No circumstance automatically causes long-term anxiety. It isn’t the Father’s purpose for you to be controlled by worry. The Lord may allow an unpleasant situation in your life to develop stronger faith, stimulate spiritual growth, or change a bad habit or negative attitude, but He does not set you up to feel anxious. God is always at work to bring you to a place where you will increasingly trust and obey Him and receive more of His blessings.
Concern differs from anxiety
We must be careful not to confuse concern with anxiety. It is normal for a Christian to care. This attitude motivates us to intercede and to take godly actions toward meeting the needs of others or ourselves. We are to be concerned, for example, about our families, our health, and our performance at work. That is, we want to do tasks well so that God receives glory from our lives.
Some concern, furthermore, is rooted in responsibility. As Christians, we are to fulfill God’s commandments in our daily lives. In other words, we should live in an honest and moral manner—paying our bills, telling the truth, giving a full day’s effort for a full day’s wage, and so forth.
We also express this attitude in relation to the people under our protection. If, for example, a child is injured, her parent has a genuine right and responsibility to be concerned about whether the ankle is sprained or broken. Concern will lead to taking action and seeking medical advice.
And, what if you were to lose your job? You’d naturally and justifiably be somewhat preoccupied with how to find a new one so you could provide for your family. A concern rooted in care or obedience is not the same as anxiety. But, to fall apart emotionally, become paralyzed with fear, or allow thoughts of bankruptcy, homelessness, and a bleak future to overtake your mind - absolutely not! That’s anxiety.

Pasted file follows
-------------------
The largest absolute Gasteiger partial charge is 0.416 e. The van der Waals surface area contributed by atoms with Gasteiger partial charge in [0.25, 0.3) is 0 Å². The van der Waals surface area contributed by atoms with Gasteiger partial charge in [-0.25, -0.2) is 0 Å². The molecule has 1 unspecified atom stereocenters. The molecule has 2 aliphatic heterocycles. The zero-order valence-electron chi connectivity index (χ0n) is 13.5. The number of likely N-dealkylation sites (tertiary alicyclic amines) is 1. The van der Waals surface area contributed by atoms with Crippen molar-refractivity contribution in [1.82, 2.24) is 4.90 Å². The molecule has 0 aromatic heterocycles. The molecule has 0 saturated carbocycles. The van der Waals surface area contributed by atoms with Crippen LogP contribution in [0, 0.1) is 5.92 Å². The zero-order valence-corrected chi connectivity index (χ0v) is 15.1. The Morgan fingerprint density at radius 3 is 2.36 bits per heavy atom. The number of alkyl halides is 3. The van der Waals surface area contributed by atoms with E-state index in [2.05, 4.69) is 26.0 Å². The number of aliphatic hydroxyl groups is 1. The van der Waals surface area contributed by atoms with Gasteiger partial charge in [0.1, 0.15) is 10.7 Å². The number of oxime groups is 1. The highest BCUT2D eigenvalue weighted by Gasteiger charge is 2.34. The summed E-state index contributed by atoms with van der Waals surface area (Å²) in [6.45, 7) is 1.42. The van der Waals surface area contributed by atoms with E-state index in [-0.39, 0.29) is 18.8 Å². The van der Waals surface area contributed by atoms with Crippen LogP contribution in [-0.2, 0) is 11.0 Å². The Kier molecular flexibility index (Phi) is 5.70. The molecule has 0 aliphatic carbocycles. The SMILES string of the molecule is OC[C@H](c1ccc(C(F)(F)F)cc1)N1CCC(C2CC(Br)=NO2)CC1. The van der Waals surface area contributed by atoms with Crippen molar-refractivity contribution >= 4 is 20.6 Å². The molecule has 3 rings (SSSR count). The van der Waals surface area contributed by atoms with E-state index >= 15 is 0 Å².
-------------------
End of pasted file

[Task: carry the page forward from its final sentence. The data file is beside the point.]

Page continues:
Concern is positive: it is forward-looking and constructive.
Anxiety is the opposite: it is counterproductive, stuck in the past, and negative. Another way of saying this is concern motivates us to take action; anxiety paralyzes us.
Concern may be marked with tears, expressions of sorrow or sympathy, thoughtful reflection, or quiet time for meditation. In the end, concern leads us to make decisions. Appropriate thinking in such cases might sound like this: I choose to trust in God. I want to seek His purpose and plan in this. I’ll take the action He leads me to take.
Anxiety, on the other hand, tends to be marked by hand-wringing, uncontrollable crying, deeply furrowed brows, slumped shoulders, sleepless nights, nervous twitches, and endless pacing. Worry is a treadmill that tends to keep a person in a state of fear and negativity.
The choice is yours
We are all human, so occasionally, we will be blind-sided by unsettling incidents or discoveries. At such times, it is normal to react emotionally, but God’s children should not remain in that condition for long. Instead of falling into a downward spiral of anxiety over difficult circumstances, a healthier response is to pray something like this: “Heavenly Father, I bring my problem to You. The situation is beyond my control and influence, and I feel helpless, but You have the power to change circumstances. I know that You love me perfectly, and whatever You have planned for me is for my good. Show me how to respond, and I will obey You. I look forward to seeing the way you choose to express your love, wisdom, and power.”
Friend, this is the way of peace. The road out of anxiety…let it go!
On to Victory,
Published on Thursday, October 30, 2014 @ 2:13 PM CDT